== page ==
” … The conservative element in Babylonian religion is reflected by the burial customs. These did not change greatly after the Neolithic period. Prehistoric Sumerian graves resemble closely those of pre-Dynastic Egypt.
The bodies of the dead were laid on their sides in crouching posture, with a “beaker,” or “drinking cup” urn, beside the right hand. Other vessels were placed near the head. In this connection it may be noted that the magic food prepared for Gilgamesh by Pir-napishtim’s wife, when he lay asleep, was also placed near his head.
The corpse was always decked with various ornaments, including rings, necklaces, and armlets. As has been indicated, these were worn by the living as charms, and, no doubt, they served the same purpose for the dead.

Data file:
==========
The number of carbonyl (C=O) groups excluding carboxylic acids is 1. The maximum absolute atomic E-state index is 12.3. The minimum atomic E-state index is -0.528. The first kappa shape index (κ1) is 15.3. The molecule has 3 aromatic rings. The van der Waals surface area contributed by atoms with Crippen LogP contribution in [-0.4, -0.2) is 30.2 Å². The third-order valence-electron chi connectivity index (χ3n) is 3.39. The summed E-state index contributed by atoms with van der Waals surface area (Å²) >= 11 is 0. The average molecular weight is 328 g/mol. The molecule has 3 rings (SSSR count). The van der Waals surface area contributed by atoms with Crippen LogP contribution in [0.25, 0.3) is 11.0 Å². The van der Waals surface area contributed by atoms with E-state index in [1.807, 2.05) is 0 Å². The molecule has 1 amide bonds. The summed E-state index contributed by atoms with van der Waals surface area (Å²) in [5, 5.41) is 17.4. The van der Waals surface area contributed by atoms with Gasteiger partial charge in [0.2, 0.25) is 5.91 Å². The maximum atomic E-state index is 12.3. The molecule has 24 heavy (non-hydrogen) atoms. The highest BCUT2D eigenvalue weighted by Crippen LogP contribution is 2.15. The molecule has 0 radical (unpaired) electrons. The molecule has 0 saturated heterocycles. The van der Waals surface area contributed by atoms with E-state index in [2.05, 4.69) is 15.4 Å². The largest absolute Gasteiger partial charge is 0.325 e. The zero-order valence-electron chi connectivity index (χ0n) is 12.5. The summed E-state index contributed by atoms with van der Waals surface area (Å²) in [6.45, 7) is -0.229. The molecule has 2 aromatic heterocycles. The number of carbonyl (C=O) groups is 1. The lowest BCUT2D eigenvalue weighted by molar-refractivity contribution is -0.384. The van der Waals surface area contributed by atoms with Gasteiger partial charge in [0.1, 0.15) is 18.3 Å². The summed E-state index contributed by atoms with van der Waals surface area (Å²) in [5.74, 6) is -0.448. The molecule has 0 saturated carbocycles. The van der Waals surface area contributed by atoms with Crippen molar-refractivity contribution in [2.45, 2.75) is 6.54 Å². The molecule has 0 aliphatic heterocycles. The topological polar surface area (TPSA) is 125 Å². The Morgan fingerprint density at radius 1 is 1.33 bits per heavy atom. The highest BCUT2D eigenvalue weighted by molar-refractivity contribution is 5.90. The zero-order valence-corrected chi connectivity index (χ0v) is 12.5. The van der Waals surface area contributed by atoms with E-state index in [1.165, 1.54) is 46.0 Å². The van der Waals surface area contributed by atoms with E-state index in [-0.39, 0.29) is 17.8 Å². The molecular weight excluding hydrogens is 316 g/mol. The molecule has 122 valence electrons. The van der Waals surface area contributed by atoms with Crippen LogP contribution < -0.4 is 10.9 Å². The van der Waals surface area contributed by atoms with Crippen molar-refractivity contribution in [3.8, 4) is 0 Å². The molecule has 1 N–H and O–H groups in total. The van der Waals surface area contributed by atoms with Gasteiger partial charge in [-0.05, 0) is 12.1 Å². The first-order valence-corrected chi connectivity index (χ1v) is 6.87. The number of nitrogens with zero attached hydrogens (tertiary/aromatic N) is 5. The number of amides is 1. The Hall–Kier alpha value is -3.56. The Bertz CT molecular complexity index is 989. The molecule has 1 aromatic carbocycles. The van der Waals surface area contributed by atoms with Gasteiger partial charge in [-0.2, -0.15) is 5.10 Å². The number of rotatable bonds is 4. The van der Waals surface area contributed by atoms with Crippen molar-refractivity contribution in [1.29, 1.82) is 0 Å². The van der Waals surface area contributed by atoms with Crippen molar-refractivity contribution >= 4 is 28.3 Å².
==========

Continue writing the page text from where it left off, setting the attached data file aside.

This charm-wearing custom was condemned by the Hebrew teachers. On one occasion Jacob commanded his household to “put away the strange gods which were in their hand, and all the ear-rings which were in their ears; and Jacob buried them under the oak which was by Shechem.”
To Jacob, personal ornaments had quite evidently an idolatrous significance.”
Donald A. Mackenzie, Myths of Babylonia and Assyria, 1915.